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Movies: Past, present and future

Category: Katie Holmes

Preview review: 'Don't Be Afraid of the Dark.' Or, be very afraid of the dark.

August 5, 2010 |  2:16 pm

Katie%20Holmes%20in%20DON'T%20BE%20AFRAID%20OF%20THE%20DARK Last month at Comic-Con, Guillermo del Toro said the MPAA felt his new movie "Don't Be Afraid of the Dark" was so bone-chilling that it could only be rated R.

"We originally thought we could shoot it as PG-13 without compromising the scares," Del Toro said. "And then the MPAA came back and gave us a badge of honor. They gave us an R for 'pervasive scariness.' We asked them if there's anything we could do, and they said, 'Why ruin a perfectly scary movie?' "

Having watched the trailer for the film, we understand why.

The movie, co-written and produced by Del Toro and directed by Troy Nixey, is a remake of a little-known 1970s horror film. At its center is Sally Hurst (Bailee Madison), a young child who moves in with her dad (Guy Pearce) and his new girlfriend (Katie Holmes). They're living in an ominous-looking 19th century mansion on Rhode Island, where Sally discovers a secret basement. The hidden space has remained untouched since the man who built the mansion mysteriously vanished 100 years prior. When she goes into the basement, Sally unwittingly awakens a group of creepy creatures, who then begin to threaten the entire family.

The new teaser trailer for the film is pretty short -- far shorter than the roughly 10 minutes of expository footage shown in San Diego -- and includes few shots from the actual movie. Instead, most of the preview features a black screen accompanied by a sinister-sounding voice-over warning us that there's "nothing to be afraid of." Yeah, right. Cut to a montage of dim shots: There are creatures trying to enter the house through a metal vent, glass is breaking, there's lots of screaming.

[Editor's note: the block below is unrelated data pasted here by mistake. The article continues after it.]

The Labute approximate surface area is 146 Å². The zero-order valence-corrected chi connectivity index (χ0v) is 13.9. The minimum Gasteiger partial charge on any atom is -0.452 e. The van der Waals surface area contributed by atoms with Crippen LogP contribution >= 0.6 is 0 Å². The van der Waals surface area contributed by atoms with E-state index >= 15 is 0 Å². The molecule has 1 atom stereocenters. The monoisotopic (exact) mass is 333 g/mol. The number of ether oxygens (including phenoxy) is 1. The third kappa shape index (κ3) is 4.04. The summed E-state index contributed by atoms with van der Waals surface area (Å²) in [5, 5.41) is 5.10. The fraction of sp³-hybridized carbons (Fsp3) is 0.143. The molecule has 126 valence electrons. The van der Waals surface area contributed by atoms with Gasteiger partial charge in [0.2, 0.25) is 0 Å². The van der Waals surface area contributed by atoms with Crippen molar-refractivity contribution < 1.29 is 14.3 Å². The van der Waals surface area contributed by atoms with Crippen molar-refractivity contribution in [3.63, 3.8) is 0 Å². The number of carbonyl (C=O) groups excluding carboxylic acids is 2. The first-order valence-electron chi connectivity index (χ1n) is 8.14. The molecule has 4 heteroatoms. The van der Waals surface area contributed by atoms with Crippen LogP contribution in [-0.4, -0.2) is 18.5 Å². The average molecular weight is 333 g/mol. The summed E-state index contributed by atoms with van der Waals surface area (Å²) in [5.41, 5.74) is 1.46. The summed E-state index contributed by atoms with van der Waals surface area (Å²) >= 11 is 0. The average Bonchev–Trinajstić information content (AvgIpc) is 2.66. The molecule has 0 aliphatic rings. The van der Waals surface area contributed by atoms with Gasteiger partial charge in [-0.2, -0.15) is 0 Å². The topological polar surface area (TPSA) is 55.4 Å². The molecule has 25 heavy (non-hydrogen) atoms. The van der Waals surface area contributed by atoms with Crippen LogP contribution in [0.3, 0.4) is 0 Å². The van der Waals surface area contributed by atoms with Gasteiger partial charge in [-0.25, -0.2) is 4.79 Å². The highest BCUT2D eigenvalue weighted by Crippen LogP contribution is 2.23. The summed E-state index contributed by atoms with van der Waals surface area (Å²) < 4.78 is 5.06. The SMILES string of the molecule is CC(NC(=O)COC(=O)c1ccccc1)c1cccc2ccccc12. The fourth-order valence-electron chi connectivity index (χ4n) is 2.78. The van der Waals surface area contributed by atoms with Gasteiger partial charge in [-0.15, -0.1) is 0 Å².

Even more affecting, though, is the final image of Sally crawling through sheets with only a flashlight until she lets out a bloodcurdling scream. The effect is frightening and leads us to believe that horror fans aren't going to be let down.

In any case, we'll be sleeping with the lights on tonight.


Don't Be Afraid of the Dark in HD

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-- Amy Kaufman

Twitter.com/AmyKinLA

Photo: Katie Holmes stars in "Don't Be Afraid of the Dark." Credit: Miramax

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Katie Holmes, indie queen?

March 25, 2010 |  5:59 pm

EXCLUSIVE: Speaking of "Son of No One," another bit of casting is also poised to go down on the movie: Katie Holmes is negotiating to join the cast of the cop drama (in a move that, after the testosterone of Al Pacino, Channing Tatum and Ray Liotta, would offer us another, er, chemical).

Hol Holmes would play the wife of a young policeman (Tatum) who uncovers an explosive secret after he is assigned to the working-class neighborhood where he grew up.

The part would continue an interesting pattern for Ms. H.